No James Bond this year – have I short-changed my students?

Simon Porter
2015-10-30 15:33

Simon Porter, Subject Genius, Electromagnetic spectrum

It’s that time of year again with year 10 - I enter my darkened classroom to the James Bond theme, dressed in dinner jacket and brandishing a water pistol. I leap on the nearest desk and creep along to the back of the class. I hop over a craftily hid laser beam (visible light) using talcum powder to show its whereabouts. When I get back to the front of the class I turn the music off and get out my cell phone(microwaves) and have an imaginary conversation with M. “M? Yes, I made it and I’m in. I’ll have a look in the safe”. I open a cash box or small safe to find a box with radioactive sources (or radioactive rocks) and Geiger counter. “Yes M, the gamma emitting rocks are here. I’ll test the money too”. I take out some money and test it with the ultraviolet light which is also hidden in the safe. “I’ll have to wait a while, but it’s cold in here!”. I then find an electric heater (infrared) near the safe and turn it on along with a radio whilst I’m waiting. I then turn the theme music on again and creep out the class.

On my swift return to the lesson I ask “What was that all about?” and get the students in groups to discuss the links. “Waves” does come up and we try to classify the different waves. Eventually I introduce them to the family of similar waves called the electromagnetic spectrum and discuss their common properties (all travel at the speed of light, all can travel through a vacuum and all are made of interacting electric and magnetic fields). Students then make a “mini-book” detailing the properties of each type of wave and its wavelength.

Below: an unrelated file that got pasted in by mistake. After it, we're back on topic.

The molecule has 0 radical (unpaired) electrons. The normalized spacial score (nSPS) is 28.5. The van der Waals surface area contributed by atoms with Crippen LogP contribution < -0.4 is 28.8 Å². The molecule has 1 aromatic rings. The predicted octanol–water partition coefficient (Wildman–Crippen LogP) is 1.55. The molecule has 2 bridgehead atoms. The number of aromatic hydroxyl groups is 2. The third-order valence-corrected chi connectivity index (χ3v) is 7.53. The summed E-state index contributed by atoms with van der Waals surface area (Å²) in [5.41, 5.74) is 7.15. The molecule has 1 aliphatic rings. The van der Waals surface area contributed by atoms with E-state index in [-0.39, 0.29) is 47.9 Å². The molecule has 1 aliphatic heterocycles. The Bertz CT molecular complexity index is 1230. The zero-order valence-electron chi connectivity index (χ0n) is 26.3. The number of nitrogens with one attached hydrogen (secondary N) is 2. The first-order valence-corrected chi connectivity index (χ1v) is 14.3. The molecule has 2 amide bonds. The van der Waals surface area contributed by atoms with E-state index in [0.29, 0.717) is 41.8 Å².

Only this year I didn’t do this!  I’m a little behind and didn’t have time to set up the lesson. I talked through the spectrum using the PowerPoint below, but they did do the mini-books. I feel a little guilty, but sometimes you just have to get on with it and leave the fun lessons for another time.

Please see Simon's resource on this topic:

Simon Porter works for premium international school organisation Nord Anglia Education.